Brackets are used to denote parts of the text that need to be checked when preparing drafts prior to finalizing a document. They often denote points that have not yet been agreed to in legal drafts and the year in which a report was made for certain case law decisions. Brackets are used in mathematics in a variety of notations, including standard notations for intervals, commutators, the floor function, the Lie bracket, the Iverson bracket, and matrices. Brackets can also be used in chemistry to represent the concentration of a chemical substance or to denote distributed charge in a complex ion.

Brackets are used in many computer programming languages, especially those derived or inspired by the C language, to indicate array indexing operators. In this context, the opening bracket is often pronounced as "sub", indicating a subscript. Square brackets Square brackets are mainly used to enclose words added by someone other than the original writer or speaker, typically in order to clarify the situation: He [the police officer] cant prove they did it. If round or square brackets are used at the end of a sentence, the full stop should be placed outside the closing bracket: They eventually decided to settle in the United States (Debbie's home). Square brackets ( [ ] ) Square brackets have important usage in academic writing, especially when the writer needs to add information to a quotation. Normally, a quotation must be presented exactly as it was spoken or written. The square bracket allows the writer an opportunity to fix mistakes, add explanatory information, change a quote to fit in a sentence, or add emphasis to a word through bold or italics. Similar to the parentheses, the information in the bracket cannot alter the meaning of the quoted material. Example of square bracket use in grammar: Books used [in classes] show methods of finding information but not much information in preparation of the review [italics added] (Libutti & Kopala, 1995, p. 15). In this example, the words in classes do not appear in the original quotation but the writer wanted to add this information to make the sentence read more clearly. To add emphasis a set of words, italics were added by the writer that were not there in the original quote. Square Brackets or Brackets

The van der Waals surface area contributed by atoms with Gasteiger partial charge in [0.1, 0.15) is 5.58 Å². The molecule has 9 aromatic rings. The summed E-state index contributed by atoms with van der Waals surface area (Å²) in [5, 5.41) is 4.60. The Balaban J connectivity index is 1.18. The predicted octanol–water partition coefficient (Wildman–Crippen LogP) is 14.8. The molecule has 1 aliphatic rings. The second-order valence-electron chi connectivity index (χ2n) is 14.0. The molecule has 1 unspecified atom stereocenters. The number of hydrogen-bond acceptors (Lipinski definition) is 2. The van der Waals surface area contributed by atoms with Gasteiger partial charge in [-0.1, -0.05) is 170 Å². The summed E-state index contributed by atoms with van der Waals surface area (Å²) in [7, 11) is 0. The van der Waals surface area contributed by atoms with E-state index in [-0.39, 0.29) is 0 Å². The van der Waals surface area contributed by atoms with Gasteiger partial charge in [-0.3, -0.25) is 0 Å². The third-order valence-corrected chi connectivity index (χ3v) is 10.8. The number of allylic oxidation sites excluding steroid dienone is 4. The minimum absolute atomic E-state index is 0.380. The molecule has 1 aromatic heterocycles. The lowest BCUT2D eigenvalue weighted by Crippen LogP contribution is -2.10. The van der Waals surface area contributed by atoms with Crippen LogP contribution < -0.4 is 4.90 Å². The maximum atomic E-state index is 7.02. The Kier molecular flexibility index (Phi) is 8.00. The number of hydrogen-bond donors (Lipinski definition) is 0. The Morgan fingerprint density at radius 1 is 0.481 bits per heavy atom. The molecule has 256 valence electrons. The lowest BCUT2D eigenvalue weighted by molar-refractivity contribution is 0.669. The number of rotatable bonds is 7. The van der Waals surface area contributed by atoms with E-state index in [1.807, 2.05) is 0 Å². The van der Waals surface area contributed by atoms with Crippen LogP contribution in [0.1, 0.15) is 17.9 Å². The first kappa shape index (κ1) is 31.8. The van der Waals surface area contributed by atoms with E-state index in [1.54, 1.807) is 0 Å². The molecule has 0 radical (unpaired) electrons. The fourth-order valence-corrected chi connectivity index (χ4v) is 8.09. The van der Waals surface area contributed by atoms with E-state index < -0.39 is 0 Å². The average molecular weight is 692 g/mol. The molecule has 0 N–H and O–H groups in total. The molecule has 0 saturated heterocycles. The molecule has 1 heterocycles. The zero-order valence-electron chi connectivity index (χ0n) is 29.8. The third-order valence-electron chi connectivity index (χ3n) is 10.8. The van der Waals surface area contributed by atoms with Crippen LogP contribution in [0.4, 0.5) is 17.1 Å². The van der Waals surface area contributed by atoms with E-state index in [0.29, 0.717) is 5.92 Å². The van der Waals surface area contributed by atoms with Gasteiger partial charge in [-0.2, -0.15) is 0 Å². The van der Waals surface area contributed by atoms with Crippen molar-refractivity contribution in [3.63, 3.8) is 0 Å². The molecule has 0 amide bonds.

We typically use square brackets when we want to modify another person's words. Here, we want to make it clear that the modification has been made by us, not by the original writer. For example: British English [] = square brackets American English [] = brackets to add clarification: The witness said: "He [the policeman] hit me." to add information: The two teams in the finals of the first FIFA Football World Cup were both from South America [Uruguay and Argentina]. to add missing words: It is [a] good question.